This article gives a side-by-side comparison with pros and cons of Scrintal and Obsidian. If you're looking for a new note-taking tool, this article may help you decide whether Scrintal or Obsidian is the best choice for you. If you are just getting started with visual mapping I recommend Scrintal and if you are advanced and have used a variety of other tools then you might find features in Obsidian that you will really like.
Many people are actively looking for simpler more visual alternatives to Obsidian as current users of the tool or they’ve identified whilst researching that their use case doesn’t fit perfectly but they like the idea of connected notes. Scrintal has a unique feature set for users who want to organize and visualize their personal knowledge management system.
Personal knowledge management is a set of tools and processes that helps you track and organize your information. Personal knowledge management includes multiple steps. A knowledge flow starts from ideation, then structuring the knowledge and finally sharing this knowledge. Scrintal covers this whole process. With Scrintal you can go from mind mapping to sharing your knowledge.
The current approaches to personal knowledge management, including Obsidian, are focused on a single stage of the complete flow. Obsidian is great for writing down ideas and structuring them. However, brainstorming stages of the knowledge flow, collaboration, and finally being able to have a holistic view of the information all at one glance are missing parts in Obsidian.
Additionally, there is a lack of visual tools for sharing information and this is why Scrintal, as a tool, bridges the gap between structured data and visual representations of that data.
One of the keys to a good personal knowledge management system is making it easy to connect notes. You want your brain to be able to make connections and build on existing connections as you review your notes.
Obsidian can do this, but Scrintal has an edge. That edge is visuality. Scrintal gives you a visual representation of your notes. This makes connecting notes so much easier.
It’s infinitely easier to make connections when you can see them laid out in front of you like this than when they are just links in text files or in the sidebar on the left of the screen.
You can simply bring the notes with the same tag than the one on the desk and have an overview of the options to be linked with one another. Scrintal provides a versatile, highly customizable interface to access your notes. You can choose which tags you want to be displayed, how they should be sorted, how much space they should take on the screen and more...
Scrintal uses the power of tags to keep your notes neatly organized. You can add as many tags as you want for each note, it's up to you. You can easily access a single note or all notes with a specific tag from any place in Scrintal by clicking on that tag.
Obsidian is a place to write MarkDown notes. You can write anything in markdown format. Obsidian is not a place to store everything you need to construct your knowledge in one place.
Scrintal is an alternative to Obsidian which allows you to have everything organized in one place, from your text notes, to your images, videos, pdfs, spreadsheets and more.
All your media are embedded by default so that you can explore them directly from your workspace.In Scrintal, you end up having an overview of your knowledge in one place. Accessing every single bit of information without leaving the app allows you to stay focused on your tasks longer.
Scrintal is a simple visual knowledge management system for anyone who wants to organize their notes. It has a simple set of features and simple UI, making it easy to focus on what's important: writing and organizing your ideas.
Scrintal is the perfect tool for anyone who needs to organize their thoughts, but don't want to learn complicated interfaces and features. Scrintal’s visual desk allows you to organize your ideas in the most intuitive way
On the other hand, Obsidian has a steep learning curve due to its complexity. Getting started can become cumbersome with its 25 core plugins, 526 community plugins, and 121 themes, plus custom styling, which you can use to tweak Obsidian to work and look exactly how you want it.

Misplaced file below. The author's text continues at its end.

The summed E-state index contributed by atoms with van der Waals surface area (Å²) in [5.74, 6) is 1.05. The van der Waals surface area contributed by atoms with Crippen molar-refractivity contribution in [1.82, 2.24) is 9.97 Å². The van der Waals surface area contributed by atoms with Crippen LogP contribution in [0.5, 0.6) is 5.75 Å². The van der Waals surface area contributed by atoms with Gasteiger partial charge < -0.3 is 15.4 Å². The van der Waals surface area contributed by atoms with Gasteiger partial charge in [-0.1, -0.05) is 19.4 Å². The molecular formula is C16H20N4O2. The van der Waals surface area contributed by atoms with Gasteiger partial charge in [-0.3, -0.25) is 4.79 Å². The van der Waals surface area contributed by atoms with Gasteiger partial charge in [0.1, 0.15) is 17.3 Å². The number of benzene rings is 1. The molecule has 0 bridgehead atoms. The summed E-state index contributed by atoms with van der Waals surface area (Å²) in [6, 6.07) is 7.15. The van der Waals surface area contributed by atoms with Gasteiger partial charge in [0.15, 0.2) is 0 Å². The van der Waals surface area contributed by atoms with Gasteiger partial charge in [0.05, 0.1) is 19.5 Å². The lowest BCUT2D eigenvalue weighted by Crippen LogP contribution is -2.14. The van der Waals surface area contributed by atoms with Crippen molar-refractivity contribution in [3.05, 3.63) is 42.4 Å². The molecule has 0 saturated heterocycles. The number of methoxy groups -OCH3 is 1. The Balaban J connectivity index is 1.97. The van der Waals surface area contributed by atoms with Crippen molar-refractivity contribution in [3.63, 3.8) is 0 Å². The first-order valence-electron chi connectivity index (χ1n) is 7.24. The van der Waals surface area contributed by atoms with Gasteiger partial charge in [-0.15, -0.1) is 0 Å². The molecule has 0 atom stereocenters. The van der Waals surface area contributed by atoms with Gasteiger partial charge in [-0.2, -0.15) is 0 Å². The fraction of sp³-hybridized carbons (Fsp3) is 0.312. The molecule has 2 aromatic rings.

This section provides a comparison between Scrintal and Obsidian.
Obsidian as an application sits on top of local files stored on your computer. The files themselves are not imported into Obsidian, they are simply opened and viewed there. That means that if you ever decide to stop using Obsidian, what you are left with is a folder full of plain text files and images. While some features in Obsidian may use special formatting, the foundation of your notes documents is standard Markdown that can be opened and edited in any other plain text editor.
Obsidian works completely offline, internet or service issues will never be your problem.
You can also add helpful plug-ins and run them on Obsidian. These plug-ins include features like page preview, viewing backlinks, a tag panel, note bookmarking, and a command palette that allows users to use Obsidian without a mouse and solely through their keyboard.
Scrintal has an infinite canvas which helps to keep the creative flow. This visual way of working in a networked note taking tool makes notes and ideas more surfacable, memorable and recognizable.
Scrintal has a daily visual desk where you can create mid-size cards with a double-click. These cards are very flexible, you can make them full screen size to focus on what you are writing or even fold them if you want to make them look like post-its or a mind map.
There is a full-fledged text editor in these cards where you can add video and images and extract them from the cards if you’d like to open them separately and take notes at the same time.
Scrintal is made to be flexible. The things you are working on may not be related and they may not fit into a strict hierarchy. Feel free to drop ideas wherever. Scrintal is made so you can click on an idea and then drag it around the canvas as you wish.
Scrintal is a free-form platform. There are no project folders and ideas can be dropped freely. But Scrintal offers you the option to create your own organization by tagging your notes.
You can then see all your notes grouped by tag. The advantage of this system is that you can add multiple tags to a note, so you could have one section in which you group all your notes by their topic and another with the same notes but grouped by their priority.
Scrintal is a place where you can create boards that are composed of notes, and share them publicly with a secret URL.
In Scrintal, the focus is on shareability of your knowledge. In terms of being able to share anything you create in Scrintal, you can publicly share your whole desk, or single notes within them. This way anyone, without creating a Scrintal account, can interact with your board, go deeper into each note and see the total overview at the same time.
Can you share your whole board within seconds?
Yes. With Scrintal, you can share the entire Scrintal board in seconds, or any single note within the board too.
What are the benefits of sharing a whole board?